If we confess our sins, he is faithful and just to forgive us our sins and to cleanse us from all unrighteousness. 1 John 1:9

The steadfast love of the Lord never ceases;
his mercies never come to an end;
they are new every morning;
great is your faithfulness.
Lamentations 3:22-23

You don’t just get a fresh start once a year. You get a fresh start every time you confess your sin, repent, and receive Christ’s cleansing and forgiveness. You get the mercy of Christ, the grace of God, and the empowerment of the Holy Spirit to move forward in submission to God’s Word. You get the steadfast, never ceasing love of the Father who is out for your good rather than the unfeeling “do more, try harder, be better” taskmaster of New Year’s resolutions.

So, bearing all that in mind, how might God be trying to grow you in Christlikeness this year? What are some ways you can get up each day and proactively rest in, and obey Christ? Let’s prayerfully consider the following aspects of our walk and ask God to sanctify us and help us submit our will to His as we follow Him in this new year.

Growing in the Word

1. Daily personal Bible study. Do you set aside daily time for the personal study of God’s Word? Have you ever read the Bible from cover to cover? Have you considered, maybe just for this year, putting away all of the Bible study books and materials authored by others and using only the Bible during the next 365 days of your personal study time? Evaluate your daily time in God’s Word. Here are some resources you might find helpful:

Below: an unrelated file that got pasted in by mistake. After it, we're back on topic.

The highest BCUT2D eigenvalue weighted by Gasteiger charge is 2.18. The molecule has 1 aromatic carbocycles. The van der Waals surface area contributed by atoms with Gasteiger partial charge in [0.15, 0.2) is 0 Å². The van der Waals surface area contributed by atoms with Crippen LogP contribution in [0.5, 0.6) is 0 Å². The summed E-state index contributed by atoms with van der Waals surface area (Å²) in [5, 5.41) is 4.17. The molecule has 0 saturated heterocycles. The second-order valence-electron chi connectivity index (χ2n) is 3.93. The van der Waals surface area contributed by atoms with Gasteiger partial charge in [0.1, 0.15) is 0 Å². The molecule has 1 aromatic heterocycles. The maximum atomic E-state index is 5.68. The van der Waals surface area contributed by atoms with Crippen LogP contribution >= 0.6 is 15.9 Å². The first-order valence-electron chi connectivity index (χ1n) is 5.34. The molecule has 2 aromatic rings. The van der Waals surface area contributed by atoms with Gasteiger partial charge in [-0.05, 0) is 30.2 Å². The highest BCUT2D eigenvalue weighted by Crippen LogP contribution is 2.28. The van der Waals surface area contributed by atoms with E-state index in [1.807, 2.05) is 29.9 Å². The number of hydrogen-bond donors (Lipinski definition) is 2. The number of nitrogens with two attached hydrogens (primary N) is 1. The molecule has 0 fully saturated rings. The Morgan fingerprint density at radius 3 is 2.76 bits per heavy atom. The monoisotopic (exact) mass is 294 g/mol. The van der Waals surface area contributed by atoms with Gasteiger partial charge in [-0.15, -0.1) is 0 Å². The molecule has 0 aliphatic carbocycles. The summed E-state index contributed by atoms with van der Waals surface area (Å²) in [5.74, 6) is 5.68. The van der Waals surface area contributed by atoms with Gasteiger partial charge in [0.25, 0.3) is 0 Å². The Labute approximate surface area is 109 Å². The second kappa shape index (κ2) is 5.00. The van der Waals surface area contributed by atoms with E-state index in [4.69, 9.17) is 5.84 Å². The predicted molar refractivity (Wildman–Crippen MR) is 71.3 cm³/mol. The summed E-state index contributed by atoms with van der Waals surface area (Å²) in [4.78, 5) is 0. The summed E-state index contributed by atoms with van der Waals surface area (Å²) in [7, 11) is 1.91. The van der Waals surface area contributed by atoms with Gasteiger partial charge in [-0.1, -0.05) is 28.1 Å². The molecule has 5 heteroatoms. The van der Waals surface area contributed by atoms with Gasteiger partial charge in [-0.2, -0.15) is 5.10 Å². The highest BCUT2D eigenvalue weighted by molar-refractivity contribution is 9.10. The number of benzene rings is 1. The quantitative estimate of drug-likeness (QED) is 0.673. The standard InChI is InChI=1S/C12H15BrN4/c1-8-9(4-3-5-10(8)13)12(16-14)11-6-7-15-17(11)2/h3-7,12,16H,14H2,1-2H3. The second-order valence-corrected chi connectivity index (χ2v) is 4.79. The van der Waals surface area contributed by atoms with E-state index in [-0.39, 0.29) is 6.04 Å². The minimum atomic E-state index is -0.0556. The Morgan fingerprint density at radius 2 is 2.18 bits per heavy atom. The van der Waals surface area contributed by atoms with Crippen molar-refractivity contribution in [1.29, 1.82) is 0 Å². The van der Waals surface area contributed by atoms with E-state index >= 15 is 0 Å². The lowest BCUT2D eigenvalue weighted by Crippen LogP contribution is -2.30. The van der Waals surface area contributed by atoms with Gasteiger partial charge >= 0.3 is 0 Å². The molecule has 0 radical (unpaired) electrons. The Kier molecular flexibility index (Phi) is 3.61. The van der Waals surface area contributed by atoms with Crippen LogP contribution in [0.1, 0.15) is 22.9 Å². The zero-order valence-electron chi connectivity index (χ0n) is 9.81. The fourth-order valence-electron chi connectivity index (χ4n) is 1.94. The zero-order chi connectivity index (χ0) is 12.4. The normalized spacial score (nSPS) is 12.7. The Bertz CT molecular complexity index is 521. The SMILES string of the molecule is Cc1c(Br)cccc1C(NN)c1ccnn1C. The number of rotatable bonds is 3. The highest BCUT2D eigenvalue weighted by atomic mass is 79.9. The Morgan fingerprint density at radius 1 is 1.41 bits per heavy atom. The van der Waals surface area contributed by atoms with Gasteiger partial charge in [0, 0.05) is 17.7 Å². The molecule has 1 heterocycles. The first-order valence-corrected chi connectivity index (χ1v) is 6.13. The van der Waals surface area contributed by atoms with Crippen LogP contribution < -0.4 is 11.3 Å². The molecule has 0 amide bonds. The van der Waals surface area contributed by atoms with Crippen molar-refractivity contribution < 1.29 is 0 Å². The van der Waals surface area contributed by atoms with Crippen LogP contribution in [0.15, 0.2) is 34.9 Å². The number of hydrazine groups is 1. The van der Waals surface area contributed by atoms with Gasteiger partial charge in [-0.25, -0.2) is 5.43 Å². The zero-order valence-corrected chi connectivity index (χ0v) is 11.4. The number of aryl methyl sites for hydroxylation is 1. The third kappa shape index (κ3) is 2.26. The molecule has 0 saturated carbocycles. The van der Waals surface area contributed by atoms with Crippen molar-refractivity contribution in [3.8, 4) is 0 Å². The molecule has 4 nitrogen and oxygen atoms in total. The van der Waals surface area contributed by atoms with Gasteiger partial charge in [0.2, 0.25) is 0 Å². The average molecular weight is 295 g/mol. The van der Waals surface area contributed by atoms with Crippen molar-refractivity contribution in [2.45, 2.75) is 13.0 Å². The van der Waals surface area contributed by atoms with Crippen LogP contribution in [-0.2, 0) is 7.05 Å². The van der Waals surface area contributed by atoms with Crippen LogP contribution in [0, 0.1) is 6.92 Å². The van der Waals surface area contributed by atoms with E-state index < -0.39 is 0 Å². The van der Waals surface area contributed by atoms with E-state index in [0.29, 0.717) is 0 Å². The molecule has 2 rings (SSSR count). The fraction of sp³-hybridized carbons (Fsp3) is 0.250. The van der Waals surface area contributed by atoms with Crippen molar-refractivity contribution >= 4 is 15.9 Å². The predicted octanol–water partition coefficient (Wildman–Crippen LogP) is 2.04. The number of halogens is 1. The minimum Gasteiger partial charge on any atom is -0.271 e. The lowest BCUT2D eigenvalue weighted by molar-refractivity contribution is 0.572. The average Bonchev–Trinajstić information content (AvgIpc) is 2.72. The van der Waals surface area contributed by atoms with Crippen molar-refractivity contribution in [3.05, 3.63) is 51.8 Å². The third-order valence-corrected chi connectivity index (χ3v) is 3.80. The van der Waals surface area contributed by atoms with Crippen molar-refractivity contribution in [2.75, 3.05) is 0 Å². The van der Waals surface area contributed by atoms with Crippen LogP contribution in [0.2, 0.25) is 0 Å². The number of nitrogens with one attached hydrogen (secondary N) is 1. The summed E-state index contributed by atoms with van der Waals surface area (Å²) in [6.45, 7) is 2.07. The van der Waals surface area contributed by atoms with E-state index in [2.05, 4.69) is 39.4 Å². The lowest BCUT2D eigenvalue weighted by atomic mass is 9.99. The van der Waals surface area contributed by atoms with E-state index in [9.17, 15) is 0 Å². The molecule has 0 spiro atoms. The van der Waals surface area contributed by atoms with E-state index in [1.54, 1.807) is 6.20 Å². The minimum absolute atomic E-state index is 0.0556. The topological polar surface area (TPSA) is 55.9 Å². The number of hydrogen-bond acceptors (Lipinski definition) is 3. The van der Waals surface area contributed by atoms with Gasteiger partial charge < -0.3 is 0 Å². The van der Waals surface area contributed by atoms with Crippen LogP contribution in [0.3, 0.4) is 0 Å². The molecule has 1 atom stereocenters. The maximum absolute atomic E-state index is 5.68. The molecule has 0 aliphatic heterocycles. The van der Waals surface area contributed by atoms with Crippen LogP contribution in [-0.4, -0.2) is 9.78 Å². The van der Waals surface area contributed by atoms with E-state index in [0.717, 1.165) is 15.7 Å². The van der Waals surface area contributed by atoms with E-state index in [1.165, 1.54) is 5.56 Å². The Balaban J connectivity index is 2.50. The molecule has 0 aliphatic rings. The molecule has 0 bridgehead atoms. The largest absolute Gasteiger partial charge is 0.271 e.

📖 Bible Study Resources (how to study the Bible)
📖 Bible Studies
📖 Bible Reading Plans for the New Year- 2023
📖 You’re Not as Dumb as You Think You Are: Five Reasons to Put Down that Devotional and Pick Up the Actual Bible

2. Scripture memorization. This is something God has gotten a hold of me about recently. It’s important to store up God’s Word in our hearts as a weapon against temptation, for comfort, for prayer, and to encourage others. Try starting with verses you’re already somewhat familiar with. Many find it easier to memorize Scripture in song form, or by typing it out. If your pastor is preaching through a certain book, memorize a verse or passage out of each chapter as he comes to it. I’ve found it helpful to recite my verses in my head in bed at night. It helps me fall asleep faster, and there’s actually research that shows retention is improved if you study right before bed.

🧠 Scripture Memory with Susan Heck at A Word Fitly Spoken

Growth In Prayer